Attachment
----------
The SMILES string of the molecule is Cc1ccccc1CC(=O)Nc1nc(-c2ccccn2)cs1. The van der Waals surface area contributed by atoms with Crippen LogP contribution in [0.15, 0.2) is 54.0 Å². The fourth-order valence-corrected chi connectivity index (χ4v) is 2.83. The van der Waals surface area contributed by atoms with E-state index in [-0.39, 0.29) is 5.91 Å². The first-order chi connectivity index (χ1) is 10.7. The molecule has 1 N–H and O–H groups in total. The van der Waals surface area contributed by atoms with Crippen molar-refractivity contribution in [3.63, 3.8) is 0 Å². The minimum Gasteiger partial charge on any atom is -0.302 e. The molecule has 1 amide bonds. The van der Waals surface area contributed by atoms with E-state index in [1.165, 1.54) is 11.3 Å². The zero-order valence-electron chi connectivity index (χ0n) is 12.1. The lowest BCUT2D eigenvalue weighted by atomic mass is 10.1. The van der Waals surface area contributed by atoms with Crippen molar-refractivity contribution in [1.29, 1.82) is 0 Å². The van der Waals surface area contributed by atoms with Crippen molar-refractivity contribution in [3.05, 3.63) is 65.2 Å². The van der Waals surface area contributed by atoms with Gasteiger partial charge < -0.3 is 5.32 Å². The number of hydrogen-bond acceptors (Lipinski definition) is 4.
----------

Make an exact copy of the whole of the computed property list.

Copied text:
The SMILES string of the molecule is Cc1ccccc1CC(=O)Nc1nc(-c2ccccn2)cs1. The van der Waals surface area contributed by atoms with Crippen LogP contribution in [0.15, 0.2) is 54.0 Å². The fourth-order valence-corrected chi connectivity index (χ4v) is 2.83. The van der Waals surface area contributed by atoms with E-state index in [-0.39, 0.29) is 5.91 Å². The first-order chi connectivity index (χ1) is 10.7. The molecule has 1 N–H and O–H groups in total. The van der Waals surface area contributed by atoms with Crippen molar-refractivity contribution in [3.63, 3.8) is 0 Å². The minimum Gasteiger partial charge on any atom is -0.302 e. The molecule has 1 amide bonds. The van der Waals surface area contributed by atoms with E-state index in [1.165, 1.54) is 11.3 Å². The zero-order valence-electron chi connectivity index (χ0n) is 12.1. The lowest BCUT2D eigenvalue weighted by atomic mass is 10.1. The van der Waals surface area contributed by atoms with Crippen molar-refractivity contribution in [1.29, 1.82) is 0 Å². The van der Waals surface area contributed by atoms with Crippen molar-refractivity contribution in [3.05, 3.63) is 65.2 Å². The van der Waals surface area contributed by atoms with Gasteiger partial charge < -0.3 is 5.32 Å². The number of hydrogen-bond acceptors (Lipinski definition) is 4.